A Cat Gave Me Covid: Vet in Thailand “first in the world” to catch Covid-19 from a cat

A cat sneezed in a veterinarian’s face and gave her Covid-19, according to a recent study conducted by Songkhla University in southern Thailand. Worldwide, no other cat-to-human cases have been reported.

The case study reports that a father and son from Bangkok tested positive for Covid-19 back in August last year, but because there were no hospital beds available in Bangkok, they were transferred in an ambulance for 20 hours to Prince of Songkhla university for treatment, with their cat. The cat slept in their beds and was later transferred to the university veterinarian hospital for testing.

The vet conducted nasal swabbing on the cat, which sneezed in her face. The cat’s test results came back positive for the virus. Despite wearing a mask, the vet started to develop symptoms 3 days later and tested positive for Covid-19. No people who had close contact with the vet tested positive, so researchers concluded she most likely caught the virus from the cat.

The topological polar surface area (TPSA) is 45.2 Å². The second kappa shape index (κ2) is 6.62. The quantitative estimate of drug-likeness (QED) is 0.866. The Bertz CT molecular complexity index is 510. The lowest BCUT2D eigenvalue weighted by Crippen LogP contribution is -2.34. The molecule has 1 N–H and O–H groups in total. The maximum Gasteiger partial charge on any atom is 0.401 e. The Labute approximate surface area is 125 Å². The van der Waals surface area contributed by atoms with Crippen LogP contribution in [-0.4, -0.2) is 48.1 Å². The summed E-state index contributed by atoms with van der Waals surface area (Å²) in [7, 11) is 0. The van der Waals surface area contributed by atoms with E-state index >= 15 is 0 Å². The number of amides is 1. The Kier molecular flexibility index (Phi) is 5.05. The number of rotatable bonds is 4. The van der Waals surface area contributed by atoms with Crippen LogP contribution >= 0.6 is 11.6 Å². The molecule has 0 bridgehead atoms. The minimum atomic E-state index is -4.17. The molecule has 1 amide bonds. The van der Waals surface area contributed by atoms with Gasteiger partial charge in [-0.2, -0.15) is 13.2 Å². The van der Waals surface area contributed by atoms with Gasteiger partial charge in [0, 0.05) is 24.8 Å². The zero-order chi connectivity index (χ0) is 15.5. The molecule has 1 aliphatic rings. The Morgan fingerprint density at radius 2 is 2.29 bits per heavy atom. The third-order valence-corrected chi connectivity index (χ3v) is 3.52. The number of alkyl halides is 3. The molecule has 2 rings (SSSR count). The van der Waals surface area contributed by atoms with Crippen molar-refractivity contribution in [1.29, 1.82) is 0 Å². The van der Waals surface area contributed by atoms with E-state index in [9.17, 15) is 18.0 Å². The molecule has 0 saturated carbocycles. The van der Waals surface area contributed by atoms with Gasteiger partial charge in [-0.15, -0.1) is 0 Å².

Coronavirus is a zoonotic disease, and many animals have tested positive including minks, cats, dogs, lions and tigers. However, most of these cases were “reverse zoonosis” or human-to-animal transmission. The vet’s case is the first reported cat-to-human transmission. One study suggests that a group of farmers in the Netherlands caught Covid-19 from minks.

The research also signifies the possibility that Covid-19 can be transmitted through the eyes, or “ocular transmission.” This is because the vet, although she was wearing a N95 mask, wasn’t wearing goggles. So the research supports the use of face shields in addition to masks during close range interactions with infected animals or humans.

If you have a feline friend, there’s no need to worry. Experts say the vet’s case was a special one and the risk of catching Covid-19 from a cat remains very low. You’re much more likely to give the virus to your pet than the other way around.


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Leah is a translator and news writer for the Thaiger. Leah studied East Asian Religions and Thai Studies at the University of Leeds and Chiang Mai University. Leah covers crime, politics, environment, human rights, entertainment, travel and culture in Thailand and southeast Asia.

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